Climate Research Initiative

Climate & Population Displacement

Climate & Population Displacement

ECRI Point of Contact: Lisa Thompson (School of Nursing)

Faculty Collaborators: Jessica Fairley (School of Medicine), Uriel Kitron (Emory College of Arts and Sciences, Environmental Sciences), Becca Philipsborn (School of Medicine), Rachel Hall-Clifford (Emory College of Arts and Sciences, Sociology), Laura Modly (School of Nursing) ​

Climate change is increasingly driving the movement of individuals and families worldwide, both between and within national borders, with an estimate 20 million people forced to migrate yearly due to climate change. Climate change welds influence on lives and livelihoods through extreme weather and climate shocks such as flooding and extreme heat as well as through chronic stressors like drought. These shocks and stressors cause injury and direct health harms, but also influence health indirectly through loss of housing and income, changing patterns of infections, and food and water insecurity.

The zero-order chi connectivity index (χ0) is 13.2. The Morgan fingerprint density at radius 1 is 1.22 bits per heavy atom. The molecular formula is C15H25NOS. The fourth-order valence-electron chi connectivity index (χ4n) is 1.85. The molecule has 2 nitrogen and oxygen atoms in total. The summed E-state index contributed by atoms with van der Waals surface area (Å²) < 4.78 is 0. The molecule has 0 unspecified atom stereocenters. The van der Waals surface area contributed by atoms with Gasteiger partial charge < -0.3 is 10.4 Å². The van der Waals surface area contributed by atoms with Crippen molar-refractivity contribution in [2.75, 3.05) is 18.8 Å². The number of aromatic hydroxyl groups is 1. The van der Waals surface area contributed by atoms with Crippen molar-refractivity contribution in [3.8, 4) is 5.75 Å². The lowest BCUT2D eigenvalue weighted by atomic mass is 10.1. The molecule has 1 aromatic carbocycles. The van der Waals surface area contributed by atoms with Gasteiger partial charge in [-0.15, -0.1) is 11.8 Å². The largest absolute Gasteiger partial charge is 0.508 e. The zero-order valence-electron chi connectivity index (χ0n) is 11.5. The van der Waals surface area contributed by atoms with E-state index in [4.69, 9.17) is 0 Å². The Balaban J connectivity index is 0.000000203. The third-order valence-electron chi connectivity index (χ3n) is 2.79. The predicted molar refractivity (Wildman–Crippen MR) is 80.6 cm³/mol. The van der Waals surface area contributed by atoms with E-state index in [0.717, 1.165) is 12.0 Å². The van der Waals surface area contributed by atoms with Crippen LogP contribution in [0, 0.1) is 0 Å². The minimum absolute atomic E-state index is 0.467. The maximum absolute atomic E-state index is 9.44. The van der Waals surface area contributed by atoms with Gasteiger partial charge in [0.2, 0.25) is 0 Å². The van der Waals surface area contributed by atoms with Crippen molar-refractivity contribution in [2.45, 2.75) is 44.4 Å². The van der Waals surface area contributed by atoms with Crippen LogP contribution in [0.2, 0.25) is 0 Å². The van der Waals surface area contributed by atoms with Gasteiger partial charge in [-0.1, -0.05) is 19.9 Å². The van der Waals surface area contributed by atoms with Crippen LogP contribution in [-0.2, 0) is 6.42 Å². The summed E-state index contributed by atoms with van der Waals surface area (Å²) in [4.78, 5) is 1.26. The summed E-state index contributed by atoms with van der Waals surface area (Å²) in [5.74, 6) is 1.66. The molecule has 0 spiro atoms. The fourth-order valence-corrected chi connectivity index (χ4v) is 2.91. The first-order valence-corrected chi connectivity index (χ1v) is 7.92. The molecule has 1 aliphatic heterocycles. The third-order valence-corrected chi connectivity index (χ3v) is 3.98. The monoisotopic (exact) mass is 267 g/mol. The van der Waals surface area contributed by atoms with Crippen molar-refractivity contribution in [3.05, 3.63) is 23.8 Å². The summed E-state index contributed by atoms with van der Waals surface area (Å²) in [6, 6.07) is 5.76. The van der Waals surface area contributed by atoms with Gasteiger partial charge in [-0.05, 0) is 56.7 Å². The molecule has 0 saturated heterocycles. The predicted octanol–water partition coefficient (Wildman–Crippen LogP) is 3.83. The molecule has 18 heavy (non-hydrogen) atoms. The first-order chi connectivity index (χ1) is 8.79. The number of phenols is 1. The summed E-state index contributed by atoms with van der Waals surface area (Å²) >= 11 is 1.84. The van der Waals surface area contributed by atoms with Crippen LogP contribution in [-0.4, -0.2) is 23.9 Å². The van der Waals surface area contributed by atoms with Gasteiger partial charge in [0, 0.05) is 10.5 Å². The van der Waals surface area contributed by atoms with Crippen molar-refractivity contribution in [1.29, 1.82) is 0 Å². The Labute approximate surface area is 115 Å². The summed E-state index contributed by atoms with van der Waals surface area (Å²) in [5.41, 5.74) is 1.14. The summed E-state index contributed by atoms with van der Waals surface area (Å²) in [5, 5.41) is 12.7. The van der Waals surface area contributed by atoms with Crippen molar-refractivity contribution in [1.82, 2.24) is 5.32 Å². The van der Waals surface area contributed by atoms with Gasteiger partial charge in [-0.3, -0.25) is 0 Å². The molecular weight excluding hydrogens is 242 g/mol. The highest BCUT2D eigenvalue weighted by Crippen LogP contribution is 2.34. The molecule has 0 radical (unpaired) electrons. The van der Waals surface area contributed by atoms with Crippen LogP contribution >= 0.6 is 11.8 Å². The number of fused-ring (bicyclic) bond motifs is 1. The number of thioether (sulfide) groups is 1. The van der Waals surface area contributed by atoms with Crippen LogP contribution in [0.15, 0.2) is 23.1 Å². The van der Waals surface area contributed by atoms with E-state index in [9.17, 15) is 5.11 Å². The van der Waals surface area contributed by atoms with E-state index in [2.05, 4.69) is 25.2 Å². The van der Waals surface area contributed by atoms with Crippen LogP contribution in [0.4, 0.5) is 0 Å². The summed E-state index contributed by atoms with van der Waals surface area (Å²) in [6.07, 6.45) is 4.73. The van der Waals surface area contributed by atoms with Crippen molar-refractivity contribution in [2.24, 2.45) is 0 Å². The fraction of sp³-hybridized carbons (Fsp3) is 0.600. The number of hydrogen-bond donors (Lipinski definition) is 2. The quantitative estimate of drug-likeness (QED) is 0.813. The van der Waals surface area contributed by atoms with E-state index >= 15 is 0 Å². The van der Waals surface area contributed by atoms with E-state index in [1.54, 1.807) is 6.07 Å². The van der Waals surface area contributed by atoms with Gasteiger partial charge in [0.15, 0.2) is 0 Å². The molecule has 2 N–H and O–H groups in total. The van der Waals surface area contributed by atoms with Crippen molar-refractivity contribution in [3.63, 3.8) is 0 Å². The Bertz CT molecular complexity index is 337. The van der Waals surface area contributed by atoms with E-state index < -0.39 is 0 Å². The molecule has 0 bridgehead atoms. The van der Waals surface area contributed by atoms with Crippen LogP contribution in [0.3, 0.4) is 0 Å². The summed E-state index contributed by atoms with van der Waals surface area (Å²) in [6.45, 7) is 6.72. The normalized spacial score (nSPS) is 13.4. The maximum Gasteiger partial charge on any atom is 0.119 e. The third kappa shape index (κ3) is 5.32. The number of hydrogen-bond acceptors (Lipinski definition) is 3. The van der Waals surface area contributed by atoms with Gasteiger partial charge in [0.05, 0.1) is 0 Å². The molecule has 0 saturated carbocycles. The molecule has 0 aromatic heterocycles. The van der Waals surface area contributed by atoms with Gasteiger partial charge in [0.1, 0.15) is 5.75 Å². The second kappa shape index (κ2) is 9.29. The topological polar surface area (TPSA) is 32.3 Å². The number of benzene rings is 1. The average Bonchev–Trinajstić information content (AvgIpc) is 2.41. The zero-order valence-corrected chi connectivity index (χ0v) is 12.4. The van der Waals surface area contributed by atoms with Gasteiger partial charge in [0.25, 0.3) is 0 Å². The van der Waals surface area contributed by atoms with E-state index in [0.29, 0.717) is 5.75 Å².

Climate-sensitive health exposure risks, such as heat and infectious diseases, affect migrants not only within their country of origin, but also along the journey and upon resettlement. Some of these climate-sensitive diseases and health outcomes may be unfamiliar to physicians in the United States, leading to undetected acute and chronic health challenges. While movement can be a form of climate adaptation, climate-driven health risks persist in destination communities, and planning for climate displacement and migration is an essential component of local and regional climate adaptation and resilience. Rapid movement of individuals can overburden local infrastructure, including health delivery infrastructure. The Southeast is especially vulnerable to climate change. Climate refugees and displaced individuals are at higher risk of negative health impacts from climate change, due to lack of social protections, challenges accessing healthcare, and poor socioeconomic conditions. 

The goal of this project is to characterize migration and displacement to the Southeast United States due to climate change, delineated climate-associated health risks for displaced and migrant individuals in the Southeast United States and identify health-systems level adaptive strategies to safeguard public health and healthcare delivery. Projects implemented under this effort will enhance understanding of risks of climate-health sequelae in immigrant and displaced individuals—particularly as related to food insecurity and infectious diseases – and prepare communities and healthcare systems for these burgeoning health crises.